September 11, 2013


My friend and former colleague, photographer Dennis Clark, recently posted a moving photo on facebook that he took of the Twin Towers burning on September 11, 2001. Then he posted a soaring shot of the Freedom Tower today.

Then and now.

Two years ago, my first reaction when President Barak Obama’s secret raid killed Osama bin Laden in May, 2011, was to raise both fists in the air and shout “Yes!”

America’s dedicated intelligence and military professionals had done it. Like most people in New York, I knew people who died and others who escaped death when the towers were attacked.  (Like the neighbor who stayed up late watching the Mets the night before and missed his morning train.) As a reporter, I spent a year attending funerals of civilians, cops and firefighters who perished in the conflagration.

The day after the news of bin Laden’s end broke, I woke up, still infused with the Justice of the al Qaeda leader’s helping of instant karma, when I remembered the book I was working on and I groaned “Oh crap!”

Osama bin Laden was dead but he was still also a character in my completed – but unpublished – book. He took up one third of the unpublished espionage saga titled TRIAD. The Navy Seals had also whacked my book. TRIAD was executed by events, superseded by reality.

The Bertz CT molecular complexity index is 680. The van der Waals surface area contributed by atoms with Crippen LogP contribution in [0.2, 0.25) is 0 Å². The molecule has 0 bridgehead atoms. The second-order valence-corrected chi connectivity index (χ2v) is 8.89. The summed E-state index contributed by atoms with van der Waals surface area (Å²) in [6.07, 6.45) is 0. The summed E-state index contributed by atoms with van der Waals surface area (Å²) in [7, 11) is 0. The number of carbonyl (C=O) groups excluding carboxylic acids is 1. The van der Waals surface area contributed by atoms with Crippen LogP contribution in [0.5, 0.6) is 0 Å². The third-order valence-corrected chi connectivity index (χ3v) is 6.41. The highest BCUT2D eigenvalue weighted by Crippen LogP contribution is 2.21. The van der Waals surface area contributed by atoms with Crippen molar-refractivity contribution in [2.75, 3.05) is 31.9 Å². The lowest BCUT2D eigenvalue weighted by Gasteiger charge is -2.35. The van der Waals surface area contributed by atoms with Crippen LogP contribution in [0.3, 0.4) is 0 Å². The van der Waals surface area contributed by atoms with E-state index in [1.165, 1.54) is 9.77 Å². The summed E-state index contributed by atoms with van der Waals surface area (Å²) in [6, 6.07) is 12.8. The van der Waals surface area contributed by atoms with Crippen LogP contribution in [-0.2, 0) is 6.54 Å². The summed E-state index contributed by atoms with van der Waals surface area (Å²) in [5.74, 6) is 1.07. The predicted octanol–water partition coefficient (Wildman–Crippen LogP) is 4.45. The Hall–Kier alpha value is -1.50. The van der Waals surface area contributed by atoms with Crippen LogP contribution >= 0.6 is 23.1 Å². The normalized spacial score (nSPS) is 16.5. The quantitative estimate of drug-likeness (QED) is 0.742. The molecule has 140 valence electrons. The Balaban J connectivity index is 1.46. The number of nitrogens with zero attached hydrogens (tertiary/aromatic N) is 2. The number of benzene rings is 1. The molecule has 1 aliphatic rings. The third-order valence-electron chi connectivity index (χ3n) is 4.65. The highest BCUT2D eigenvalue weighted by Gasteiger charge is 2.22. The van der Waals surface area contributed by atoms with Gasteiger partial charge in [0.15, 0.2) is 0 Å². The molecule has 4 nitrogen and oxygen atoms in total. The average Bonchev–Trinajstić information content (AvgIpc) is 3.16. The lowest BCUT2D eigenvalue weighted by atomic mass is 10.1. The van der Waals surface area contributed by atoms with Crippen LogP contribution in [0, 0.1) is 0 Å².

I felt a bit like a jerk and thought of a funny t-shirt I had seen with a nuclear mushroom cloud on the chest, with the words of a nuked yuppie: “There Goes My Career.”

I wondered how many other novels out there were victims of collateral damage and had to be re-written or scrapped because of the operation at Abbattobad?  Not that anybody should care. I realized I could not put the book out without a major rewrite. Maybe the book, which took a year of my spare time to write, was a total write-off. The manuscript went to live in a cave. But I couldn’t let it get away. I worked on ways I might rescue the book. I could just change the terrorist leader’s name to a fictional guy. That could work.

But after a landslide of non-fiction books, documentaries and docu-dramas, such as “Zero Dark Thirty,” the public became Osama-saturated. It looked like the slaying of our Islamist nemesis was closure in fact and in fiction, as far as the public was concerned.

The burial in the Indian Ocean of the terror leader caused a sea change in the public’ s interest in OBL, a hopeful feeling that it all might actually be over.

Until Boston and the sudden unwelcome reality of the home-grown terror threat.

The creep hiding in the distant cave, actually a large house in Pakistan, may not have been the most evil possible villain after all. After the initial attacks, OBL was never allowed to hit us again. The newer threat of the secret Islamist franchise volunteer; the smiling guy on the treadmill next to you at the gym – maybe making bombs at home for the next marathon – is a bit closer, even more evil.

Eventually, I will rewrite TRIAD. In it, and in other books, I will also try to get inside the burning brains of possible new villains as they try to rewrite our reality.

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